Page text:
The laws protecting and rewarding corporate whistleblowers have increased in scope and number in recent years, as we described in our most recent article. Even more dramatically, courts and lawmakers have broadened the definition of protected whistleblower activity—that is, the type of conduct that triggers legal protection against retaliation. These two trends taken together have broadened the universe of potential whistleblowers and heightened the risk of corporate liability for claimed retaliation.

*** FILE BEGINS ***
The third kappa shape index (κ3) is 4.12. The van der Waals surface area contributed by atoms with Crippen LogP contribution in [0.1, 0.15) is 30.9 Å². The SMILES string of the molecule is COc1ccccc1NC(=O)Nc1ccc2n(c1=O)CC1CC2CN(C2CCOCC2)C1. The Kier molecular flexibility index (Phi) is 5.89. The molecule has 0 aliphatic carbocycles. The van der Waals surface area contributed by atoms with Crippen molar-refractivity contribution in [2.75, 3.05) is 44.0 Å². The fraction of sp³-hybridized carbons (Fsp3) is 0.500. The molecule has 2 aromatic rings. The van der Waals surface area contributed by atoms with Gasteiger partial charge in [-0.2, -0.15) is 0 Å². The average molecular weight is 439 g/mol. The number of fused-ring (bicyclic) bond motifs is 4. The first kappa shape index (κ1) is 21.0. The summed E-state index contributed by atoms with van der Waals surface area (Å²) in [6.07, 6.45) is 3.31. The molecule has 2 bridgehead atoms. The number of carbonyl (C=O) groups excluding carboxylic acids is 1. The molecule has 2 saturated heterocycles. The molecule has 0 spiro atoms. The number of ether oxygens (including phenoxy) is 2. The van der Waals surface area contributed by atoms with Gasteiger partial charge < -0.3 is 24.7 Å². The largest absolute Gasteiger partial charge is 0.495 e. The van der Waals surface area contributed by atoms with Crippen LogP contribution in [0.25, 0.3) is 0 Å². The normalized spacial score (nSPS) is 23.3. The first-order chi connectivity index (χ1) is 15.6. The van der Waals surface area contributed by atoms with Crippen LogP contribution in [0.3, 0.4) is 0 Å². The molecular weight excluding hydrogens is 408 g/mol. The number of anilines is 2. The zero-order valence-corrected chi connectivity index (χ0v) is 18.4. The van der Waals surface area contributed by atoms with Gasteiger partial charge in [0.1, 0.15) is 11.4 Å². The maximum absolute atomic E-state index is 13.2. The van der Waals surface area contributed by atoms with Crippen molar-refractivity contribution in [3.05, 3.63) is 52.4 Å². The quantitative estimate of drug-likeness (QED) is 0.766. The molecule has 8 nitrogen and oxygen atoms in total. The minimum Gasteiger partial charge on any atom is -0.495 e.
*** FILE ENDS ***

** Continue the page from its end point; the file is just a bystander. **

In March 2013, the U.S. Court of Appeals for the 3rd Circuit handed down the most expansive definition of protected whistleblower activity to date, ruling in Wiest v. Lynch that an employee who expresses “reasonable belief” of an accounting irregularity is a whistleblower under the securities laws, even if his statement lacks any clear connection between the accounting error and shareholder fraud.
Originally published in Inside Counsel on May 30, 2013.
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